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Welcome RBGBs! May 3, 2019

Posted by indigobunting in Uncategorized.
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It’s a wet, cold spring. I have been watching my feeder for rose-breasted grosbeaks, hoping they will show up on time.

This is year 8 for listing species. In the past seven years, three times my first sighting of an RBGB was on May 3. Today.

May 3 is also the latest they’ve shown up. There was an early-bird sighting one April 26. Two April 29 sightings. One May 1.

It’s been so dreary I wouldn’t blame them for taking their time, but one showed up at neighbor’s feeder last weekend, a mere 2 miles away.

A Baltimore oriole, a ruby-throated hummingbird—they showed up today in the cold rain.

A watched feeder never produces an RBGB.

Maybe I’ll put a welcome sign on the window.

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8BY1: Quarterly Report April 3, 2019

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It’s been a long winter, and it doesn’t feel like I’ve listed a lot of birds yet, beyond the usual suspects, but apparently I’ve had my best first quarter since beginning my annual lists. Last year I added several when I went to Maryland, but this year, I added only one on my visit. My brief forays to Portland early in the year got me some water birds.

Here’s what I’ve got so far: downy woodpecker, house finch, white-breasted nuthatch, tufted titmouse, mourning dove, Carolina wren, American crow, mallard, rock pigeon, red-tailed hawk, turkey vulture, herring gull, great black-backed gull, European starling, red-breasted merganser, common eider, common loon, long-tailed duck, bufflehead, common goldeneye, black scoter, northern mockingbird, great black hawk (the rarity whom I got to see for the second time just 27 days before it died, and yes, its death was heartbreaking), harlequin duck, wild turkey, Canada goose, hairy woodpecker, great blue heron, northern flicker, blue jay, northern cardinal, black-capped chickadee, red-bellied woodpecker, American goldfinch, dark-eyed junco, house sparrow, white-throated sparrow, American robin, common raven, pine grosbeak (my first ever), cedar waxwing, bald eagle, rough-legged hawk, northern harrier, pileated woodpecker, barred owl, hooded merganser, common redpoll, eastern bluebird, snow bunting, red-winged blackbird, killdeer, belted kingfisher, wood duck, song sparrow, black duck, Wilson’s snipe, American kestrel, fish crow, black vulture, eastern phoebe, common grackle.

Year-to-date count: 62. (2012: 40. 2013: 53. 2014: 40. 2015: 43. 2016: 56. 2017: 50. 2018: 58.)

No Snowy March 30, 2019

Posted by indigobunting in Uncategorized.
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I’m worried that I won’t see a snowy owl this year—that 2019 is the year that my snowy luck runs out.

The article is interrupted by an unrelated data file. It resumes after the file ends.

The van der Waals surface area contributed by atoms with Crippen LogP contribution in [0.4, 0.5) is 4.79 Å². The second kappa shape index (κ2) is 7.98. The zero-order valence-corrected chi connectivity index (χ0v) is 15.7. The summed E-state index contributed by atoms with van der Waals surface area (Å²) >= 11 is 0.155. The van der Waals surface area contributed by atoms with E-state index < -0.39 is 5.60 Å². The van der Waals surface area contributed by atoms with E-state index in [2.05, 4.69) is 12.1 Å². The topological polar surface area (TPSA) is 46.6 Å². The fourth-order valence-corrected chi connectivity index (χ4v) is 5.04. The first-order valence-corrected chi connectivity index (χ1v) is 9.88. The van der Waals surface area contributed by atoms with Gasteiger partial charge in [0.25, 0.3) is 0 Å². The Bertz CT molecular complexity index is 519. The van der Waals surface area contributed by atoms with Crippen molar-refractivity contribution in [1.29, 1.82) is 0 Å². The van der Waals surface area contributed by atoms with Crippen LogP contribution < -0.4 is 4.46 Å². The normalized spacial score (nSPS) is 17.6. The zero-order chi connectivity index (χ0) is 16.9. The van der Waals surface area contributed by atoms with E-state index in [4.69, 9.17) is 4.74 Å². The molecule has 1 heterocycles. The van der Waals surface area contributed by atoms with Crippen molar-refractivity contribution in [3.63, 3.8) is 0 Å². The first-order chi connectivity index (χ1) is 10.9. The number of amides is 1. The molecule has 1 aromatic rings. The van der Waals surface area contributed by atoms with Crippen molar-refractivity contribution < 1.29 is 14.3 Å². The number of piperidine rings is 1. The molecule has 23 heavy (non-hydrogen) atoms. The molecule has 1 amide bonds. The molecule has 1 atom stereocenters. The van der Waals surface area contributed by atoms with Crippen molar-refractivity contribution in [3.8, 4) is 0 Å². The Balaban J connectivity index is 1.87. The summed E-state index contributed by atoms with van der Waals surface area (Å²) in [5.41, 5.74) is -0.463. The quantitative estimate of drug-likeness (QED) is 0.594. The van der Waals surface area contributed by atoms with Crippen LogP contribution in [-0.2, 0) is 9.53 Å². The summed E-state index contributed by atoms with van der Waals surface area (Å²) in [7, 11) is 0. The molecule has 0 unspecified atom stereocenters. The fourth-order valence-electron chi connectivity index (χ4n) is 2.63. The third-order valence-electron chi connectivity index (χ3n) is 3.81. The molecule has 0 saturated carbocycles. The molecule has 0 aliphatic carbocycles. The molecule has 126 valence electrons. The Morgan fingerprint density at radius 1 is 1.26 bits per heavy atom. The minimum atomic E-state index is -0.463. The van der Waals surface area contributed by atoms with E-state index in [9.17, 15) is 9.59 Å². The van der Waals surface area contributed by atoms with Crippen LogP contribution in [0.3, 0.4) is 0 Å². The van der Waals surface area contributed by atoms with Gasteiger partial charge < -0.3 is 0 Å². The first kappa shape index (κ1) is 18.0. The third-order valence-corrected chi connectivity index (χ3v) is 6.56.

I’ve had this worry before. In 2017, I listed one just under the wire: Christmas Eve.

Before 2014, I’d never even seen a snowy owl in the wild, but then there was an irruption, and suddenly they were around and findable. I saw my first one ever in February 2014. I counted 2015’s in January. (The only list I keep is my first sighting of a species in a year; I’ve seen more snowy owls than I’ve listed, but only a few.)

It’s not that by 2016 I was expecting to see one, but when I at last found one in November, I had to admit that I was getting used to being able to find them.

When November 2017 passed without a sighting, I was pretty sure my luck had run out, but December 24 was our day. We saw another four weeks later, in 2018.

And here it is the end of March. I didn’t see any of the owls that came through at the end of last year, and I haven’t seen one to count yet this year, so now, if I get one, it will be at the end of the year, if it happens at all.

After a five-year listing run, this could be the year I don’t see a snowy owl.

In other news, the red-winged blackbirds are back.

Early Cartwheel February 28, 2019

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My birthday isn’t until the weekend, but yesterday I was at the gym that has a big classroom, and no one was in it, and the lights were out, so I got off the treadmill and went into said classroom and did three cartwheels—because there is space and because if it turned out that this is the year I can’t do a cartwheel, someone would find my broken body fairly quickly—but the cartwheels were fine, that is, they felt fine, I’m sure they weren’t perfect or gorgeous, and I haven’t attempted one since last year, and I was in fact worried about this year because I haven’t been to the gym enough to keep up what little weight resistance/lifting I do with my arms and I haven’t been keeping up with yoga so I’ve barelyrarely been supporting my own weight and my arms are starting to look like old-lady arms—still, it made me happy to do the cartwheels, but because I did them before my birthday I’m not sure they can count as my birthday cartwheel as I think I have to turn the next number first, so the question again becomes where can I conveniently and safely attempt my birthday cartwheel as there are few readily available indoor spaces and outside is hard, dangerous ice?